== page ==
Our world champ you haven't met

Gilbert Magabotse is the world champion
morabaraba player. It's an African board game
once taught to herd boys, demanding cunning
and quick thinking.

Morabaraba is a tactical board game, involving cunning and mental agility,
which is played widely among rural African communities - sort of a cross
between draughts and speed chess.

It is not known how many South Africans play morabaraba on a recreational
basis, but it is believed to be many millions, and clubs are sprouting up
all over. "It is something traditionally South African we can be proud of,
but we need to get funding from the government to breathe life into it."
The South African War Games Union - which looks after tactical or
strategic computer and board games - shares his sentiment. It has taken
morabaraba, and other traditional games, under its protective umbrella to
promote them in schools and urban communities. Colin Webster, the union's
president, says the game is unstoppable: "It has been sidelined too long,
but we can redress the wrong by crediting previously disadvantaged people
for their excellence, allowing them to reach national prominence in a game
which they already play."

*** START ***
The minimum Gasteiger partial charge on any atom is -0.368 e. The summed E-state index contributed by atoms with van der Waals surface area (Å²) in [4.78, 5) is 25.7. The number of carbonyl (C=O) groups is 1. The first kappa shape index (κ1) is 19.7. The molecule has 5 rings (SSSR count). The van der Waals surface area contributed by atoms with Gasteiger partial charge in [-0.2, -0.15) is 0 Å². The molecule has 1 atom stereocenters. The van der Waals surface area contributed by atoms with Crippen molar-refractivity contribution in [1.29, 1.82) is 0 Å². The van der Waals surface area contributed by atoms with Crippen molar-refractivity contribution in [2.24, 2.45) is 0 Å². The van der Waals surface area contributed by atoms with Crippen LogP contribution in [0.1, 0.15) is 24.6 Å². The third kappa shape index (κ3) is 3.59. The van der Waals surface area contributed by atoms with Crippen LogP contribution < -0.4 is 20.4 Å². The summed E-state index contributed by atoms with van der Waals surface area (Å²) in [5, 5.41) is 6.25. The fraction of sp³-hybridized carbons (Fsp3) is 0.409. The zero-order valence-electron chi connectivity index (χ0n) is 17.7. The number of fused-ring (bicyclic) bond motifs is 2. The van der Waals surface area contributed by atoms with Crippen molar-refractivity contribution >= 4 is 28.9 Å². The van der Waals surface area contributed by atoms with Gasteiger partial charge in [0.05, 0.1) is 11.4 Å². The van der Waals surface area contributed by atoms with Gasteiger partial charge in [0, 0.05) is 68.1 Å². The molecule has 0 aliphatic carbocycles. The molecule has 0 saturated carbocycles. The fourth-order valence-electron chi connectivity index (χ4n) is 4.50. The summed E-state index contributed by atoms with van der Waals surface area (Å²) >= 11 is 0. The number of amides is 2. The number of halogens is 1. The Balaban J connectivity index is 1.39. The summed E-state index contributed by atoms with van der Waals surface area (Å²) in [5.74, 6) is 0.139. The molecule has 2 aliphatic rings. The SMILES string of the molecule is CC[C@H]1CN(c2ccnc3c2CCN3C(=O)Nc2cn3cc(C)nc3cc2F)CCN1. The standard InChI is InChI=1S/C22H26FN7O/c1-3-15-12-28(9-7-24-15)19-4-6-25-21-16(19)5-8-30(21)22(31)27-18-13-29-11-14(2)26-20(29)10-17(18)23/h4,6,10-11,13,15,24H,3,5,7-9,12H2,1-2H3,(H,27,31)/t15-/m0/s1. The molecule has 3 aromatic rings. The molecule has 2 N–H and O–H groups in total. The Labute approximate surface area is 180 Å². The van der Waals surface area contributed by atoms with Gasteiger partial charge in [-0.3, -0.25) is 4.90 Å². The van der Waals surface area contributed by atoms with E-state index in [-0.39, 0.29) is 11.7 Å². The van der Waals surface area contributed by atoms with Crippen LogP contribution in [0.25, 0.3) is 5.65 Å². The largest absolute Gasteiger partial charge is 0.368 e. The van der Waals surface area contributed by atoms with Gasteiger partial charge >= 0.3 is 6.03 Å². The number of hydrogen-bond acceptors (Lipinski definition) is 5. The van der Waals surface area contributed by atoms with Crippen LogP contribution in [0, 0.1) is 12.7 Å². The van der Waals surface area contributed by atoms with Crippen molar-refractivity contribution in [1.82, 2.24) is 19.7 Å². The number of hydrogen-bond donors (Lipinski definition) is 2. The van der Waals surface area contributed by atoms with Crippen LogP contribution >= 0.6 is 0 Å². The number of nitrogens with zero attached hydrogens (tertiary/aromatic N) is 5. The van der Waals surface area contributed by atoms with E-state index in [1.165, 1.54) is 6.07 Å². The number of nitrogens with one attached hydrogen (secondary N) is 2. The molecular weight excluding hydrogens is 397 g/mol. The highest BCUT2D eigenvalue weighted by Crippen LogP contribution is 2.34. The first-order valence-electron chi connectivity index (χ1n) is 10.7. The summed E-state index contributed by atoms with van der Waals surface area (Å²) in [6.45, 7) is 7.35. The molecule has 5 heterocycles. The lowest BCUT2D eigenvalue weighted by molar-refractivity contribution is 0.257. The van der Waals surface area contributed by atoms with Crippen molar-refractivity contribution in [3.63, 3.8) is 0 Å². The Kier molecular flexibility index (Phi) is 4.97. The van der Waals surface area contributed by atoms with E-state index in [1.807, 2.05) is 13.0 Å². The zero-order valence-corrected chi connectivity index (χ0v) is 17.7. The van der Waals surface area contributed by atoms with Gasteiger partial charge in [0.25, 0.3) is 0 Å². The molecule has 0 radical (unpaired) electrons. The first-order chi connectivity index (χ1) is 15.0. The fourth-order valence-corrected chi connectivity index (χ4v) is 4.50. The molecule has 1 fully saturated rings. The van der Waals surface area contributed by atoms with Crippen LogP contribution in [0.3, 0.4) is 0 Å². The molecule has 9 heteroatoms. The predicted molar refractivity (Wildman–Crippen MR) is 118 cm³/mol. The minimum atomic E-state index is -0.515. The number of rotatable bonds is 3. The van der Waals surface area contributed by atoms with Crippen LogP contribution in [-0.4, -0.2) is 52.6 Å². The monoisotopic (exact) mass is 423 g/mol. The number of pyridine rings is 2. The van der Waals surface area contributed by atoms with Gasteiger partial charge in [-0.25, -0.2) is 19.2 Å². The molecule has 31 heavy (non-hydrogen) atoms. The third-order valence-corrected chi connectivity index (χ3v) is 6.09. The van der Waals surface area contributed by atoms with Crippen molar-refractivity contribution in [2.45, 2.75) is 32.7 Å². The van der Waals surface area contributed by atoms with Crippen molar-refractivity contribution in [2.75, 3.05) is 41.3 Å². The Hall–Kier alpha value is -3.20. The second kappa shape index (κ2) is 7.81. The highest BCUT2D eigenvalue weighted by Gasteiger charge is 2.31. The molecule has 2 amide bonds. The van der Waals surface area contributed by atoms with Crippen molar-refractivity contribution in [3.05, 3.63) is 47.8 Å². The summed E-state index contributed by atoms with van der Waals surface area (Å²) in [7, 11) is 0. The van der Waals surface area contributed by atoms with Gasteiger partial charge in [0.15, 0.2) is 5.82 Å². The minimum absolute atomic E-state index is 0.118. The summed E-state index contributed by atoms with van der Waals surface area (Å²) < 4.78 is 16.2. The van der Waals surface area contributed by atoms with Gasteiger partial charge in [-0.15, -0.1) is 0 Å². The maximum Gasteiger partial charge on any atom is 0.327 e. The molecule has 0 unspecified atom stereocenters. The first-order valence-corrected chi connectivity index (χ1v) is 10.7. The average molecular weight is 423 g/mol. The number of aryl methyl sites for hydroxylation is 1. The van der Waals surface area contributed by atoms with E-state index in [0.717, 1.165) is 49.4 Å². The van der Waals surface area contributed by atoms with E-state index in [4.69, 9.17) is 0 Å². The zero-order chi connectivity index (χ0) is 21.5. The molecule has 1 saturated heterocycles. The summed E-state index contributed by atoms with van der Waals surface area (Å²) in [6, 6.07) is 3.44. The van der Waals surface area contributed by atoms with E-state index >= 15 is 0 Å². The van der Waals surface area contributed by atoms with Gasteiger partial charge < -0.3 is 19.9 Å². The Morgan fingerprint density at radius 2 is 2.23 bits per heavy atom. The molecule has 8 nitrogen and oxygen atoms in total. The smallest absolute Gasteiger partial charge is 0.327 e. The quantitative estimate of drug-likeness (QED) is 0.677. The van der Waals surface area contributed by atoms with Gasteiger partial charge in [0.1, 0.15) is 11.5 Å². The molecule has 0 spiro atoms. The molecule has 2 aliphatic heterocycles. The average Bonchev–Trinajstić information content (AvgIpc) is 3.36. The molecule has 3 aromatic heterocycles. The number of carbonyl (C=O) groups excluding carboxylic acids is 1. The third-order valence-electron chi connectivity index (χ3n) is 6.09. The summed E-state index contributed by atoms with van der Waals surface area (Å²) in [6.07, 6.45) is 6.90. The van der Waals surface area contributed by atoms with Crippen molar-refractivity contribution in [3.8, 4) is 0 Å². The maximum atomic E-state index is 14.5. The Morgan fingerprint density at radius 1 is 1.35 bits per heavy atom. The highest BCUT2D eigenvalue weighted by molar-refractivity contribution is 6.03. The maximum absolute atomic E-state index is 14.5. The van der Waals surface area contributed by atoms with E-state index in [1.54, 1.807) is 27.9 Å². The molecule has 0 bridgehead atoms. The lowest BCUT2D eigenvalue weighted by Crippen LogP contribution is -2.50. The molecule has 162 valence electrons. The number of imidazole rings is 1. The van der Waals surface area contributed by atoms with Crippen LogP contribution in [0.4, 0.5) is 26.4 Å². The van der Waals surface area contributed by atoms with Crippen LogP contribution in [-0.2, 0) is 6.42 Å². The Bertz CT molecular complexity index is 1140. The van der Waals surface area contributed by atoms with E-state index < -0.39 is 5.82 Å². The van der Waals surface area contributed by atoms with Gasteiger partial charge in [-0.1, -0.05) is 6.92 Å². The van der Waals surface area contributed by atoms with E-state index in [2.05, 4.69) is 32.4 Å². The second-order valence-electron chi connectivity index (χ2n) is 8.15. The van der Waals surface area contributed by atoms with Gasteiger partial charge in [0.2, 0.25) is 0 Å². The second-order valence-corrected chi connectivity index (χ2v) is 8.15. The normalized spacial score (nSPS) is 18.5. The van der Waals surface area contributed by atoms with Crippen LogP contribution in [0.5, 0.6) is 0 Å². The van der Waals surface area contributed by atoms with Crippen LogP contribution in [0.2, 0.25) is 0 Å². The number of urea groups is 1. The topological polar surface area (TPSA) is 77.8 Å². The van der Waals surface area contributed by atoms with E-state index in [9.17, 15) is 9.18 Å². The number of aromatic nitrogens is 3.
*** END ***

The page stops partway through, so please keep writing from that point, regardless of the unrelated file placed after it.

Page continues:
Webster, who is compiling an anthology on morabaraba, says ithas cultural
roots tied to the African concept of ubuntu: "While Western philosophy is
based on the principle, 'I think therefore I am', ubuntu says 'I am
because you are'. So while most Western games are based on beating the
opponent, morabaraba is about giving your opponent space to move in order
to win."

But Webster claims the built-in concept of helping the opponent (sounds
more like trapping to me) means that white players initially become very
lost, because they are out to win and find it frustrating. "I had a chess
master from Russia who looked at the game and said, 'This is easy.' He was
demolished by a 14-year-old."

Assegai Central
Wargaming Forum

The South African Wargames Union

The South African Wargames Union is the authorative body for all wargaming
in Southern Africa, including figure gaming, traditional games, and board

For more information feel free to contact SAWU President Colin Webster, at or see their website at

Famous South African Wargamers in action with SAWU: